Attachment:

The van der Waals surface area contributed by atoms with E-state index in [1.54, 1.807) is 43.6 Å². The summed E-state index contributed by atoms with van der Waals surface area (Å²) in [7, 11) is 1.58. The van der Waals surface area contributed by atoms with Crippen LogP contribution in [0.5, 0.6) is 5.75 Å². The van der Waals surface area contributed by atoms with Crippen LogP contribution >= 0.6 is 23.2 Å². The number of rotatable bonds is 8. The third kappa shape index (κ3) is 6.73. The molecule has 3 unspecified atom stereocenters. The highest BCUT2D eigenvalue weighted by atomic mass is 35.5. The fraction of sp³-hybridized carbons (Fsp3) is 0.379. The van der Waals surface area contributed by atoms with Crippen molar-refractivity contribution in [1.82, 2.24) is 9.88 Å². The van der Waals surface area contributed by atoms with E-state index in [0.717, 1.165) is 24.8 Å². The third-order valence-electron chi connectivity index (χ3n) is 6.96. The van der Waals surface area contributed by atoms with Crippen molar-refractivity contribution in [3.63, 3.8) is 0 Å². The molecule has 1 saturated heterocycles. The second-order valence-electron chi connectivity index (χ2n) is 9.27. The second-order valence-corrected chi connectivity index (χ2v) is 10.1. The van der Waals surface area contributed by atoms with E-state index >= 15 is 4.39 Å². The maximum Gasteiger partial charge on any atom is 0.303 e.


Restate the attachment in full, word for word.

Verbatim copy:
The van der Waals surface area contributed by atoms with E-state index in [1.54, 1.807) is 43.6 Å². The summed E-state index contributed by atoms with van der Waals surface area (Å²) in [7, 11) is 1.58. The van der Waals surface area contributed by atoms with Crippen LogP contribution in [0.5, 0.6) is 5.75 Å². The van der Waals surface area contributed by atoms with Crippen LogP contribution >= 0.6 is 23.2 Å². The number of rotatable bonds is 8. The third kappa shape index (κ3) is 6.73. The molecule has 3 unspecified atom stereocenters. The highest BCUT2D eigenvalue weighted by atomic mass is 35.5. The fraction of sp³-hybridized carbons (Fsp3) is 0.379. The van der Waals surface area contributed by atoms with Crippen molar-refractivity contribution in [1.82, 2.24) is 9.88 Å². The van der Waals surface area contributed by atoms with E-state index in [0.717, 1.165) is 24.8 Å². The third-order valence-electron chi connectivity index (χ3n) is 6.96. The van der Waals surface area contributed by atoms with Crippen molar-refractivity contribution in [3.63, 3.8) is 0 Å². The molecule has 1 saturated heterocycles. The second-order valence-electron chi connectivity index (χ2n) is 9.27. The second-order valence-corrected chi connectivity index (χ2v) is 10.1. The van der Waals surface area contributed by atoms with E-state index >= 15 is 4.39 Å². The maximum Gasteiger partial charge on any atom is 0.303 e.